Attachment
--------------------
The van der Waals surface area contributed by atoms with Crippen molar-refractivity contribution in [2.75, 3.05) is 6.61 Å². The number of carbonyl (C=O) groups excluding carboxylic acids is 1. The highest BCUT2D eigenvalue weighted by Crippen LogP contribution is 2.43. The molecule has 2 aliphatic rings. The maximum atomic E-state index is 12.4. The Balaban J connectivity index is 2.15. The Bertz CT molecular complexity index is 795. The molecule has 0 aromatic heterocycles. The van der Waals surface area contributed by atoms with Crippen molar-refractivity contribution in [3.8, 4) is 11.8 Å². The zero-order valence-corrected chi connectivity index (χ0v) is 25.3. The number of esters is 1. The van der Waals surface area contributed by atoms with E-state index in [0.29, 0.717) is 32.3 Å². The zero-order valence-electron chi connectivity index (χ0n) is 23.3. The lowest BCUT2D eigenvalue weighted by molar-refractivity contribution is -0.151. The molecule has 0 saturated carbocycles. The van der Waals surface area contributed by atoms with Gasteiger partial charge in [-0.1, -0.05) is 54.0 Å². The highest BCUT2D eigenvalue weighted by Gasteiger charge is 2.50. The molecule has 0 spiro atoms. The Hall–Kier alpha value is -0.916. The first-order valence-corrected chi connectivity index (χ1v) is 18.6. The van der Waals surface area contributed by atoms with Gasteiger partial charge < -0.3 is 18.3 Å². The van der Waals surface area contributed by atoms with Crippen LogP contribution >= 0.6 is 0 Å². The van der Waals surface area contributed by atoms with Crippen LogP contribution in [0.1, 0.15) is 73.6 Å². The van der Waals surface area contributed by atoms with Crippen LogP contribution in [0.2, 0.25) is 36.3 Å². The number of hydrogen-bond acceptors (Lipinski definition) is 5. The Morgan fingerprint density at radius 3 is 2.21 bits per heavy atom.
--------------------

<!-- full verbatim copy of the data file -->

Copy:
The van der Waals surface area contributed by atoms with Crippen molar-refractivity contribution in [2.75, 3.05) is 6.61 Å². The number of carbonyl (C=O) groups excluding carboxylic acids is 1. The highest BCUT2D eigenvalue weighted by Crippen LogP contribution is 2.43. The molecule has 2 aliphatic rings. The maximum atomic E-state index is 12.4. The Balaban J connectivity index is 2.15. The Bertz CT molecular complexity index is 795. The molecule has 0 aromatic heterocycles. The van der Waals surface area contributed by atoms with Crippen molar-refractivity contribution in [3.8, 4) is 11.8 Å². The zero-order valence-corrected chi connectivity index (χ0v) is 25.3. The number of esters is 1. The van der Waals surface area contributed by atoms with E-state index in [0.29, 0.717) is 32.3 Å². The zero-order valence-electron chi connectivity index (χ0n) is 23.3. The lowest BCUT2D eigenvalue weighted by molar-refractivity contribution is -0.151. The molecule has 0 saturated carbocycles. The van der Waals surface area contributed by atoms with Gasteiger partial charge in [-0.1, -0.05) is 54.0 Å². The highest BCUT2D eigenvalue weighted by Gasteiger charge is 2.50. The molecule has 0 spiro atoms. The Hall–Kier alpha value is -0.916. The first-order valence-corrected chi connectivity index (χ1v) is 18.6. The van der Waals surface area contributed by atoms with Gasteiger partial charge < -0.3 is 18.3 Å². The van der Waals surface area contributed by atoms with Crippen LogP contribution >= 0.6 is 0 Å². The van der Waals surface area contributed by atoms with Crippen LogP contribution in [0.1, 0.15) is 73.6 Å². The van der Waals surface area contributed by atoms with Crippen LogP contribution in [0.2, 0.25) is 36.3 Å². The number of hydrogen-bond acceptors (Lipinski definition) is 5. The Morgan fingerprint density at radius 3 is 2.21 bits per heavy atom.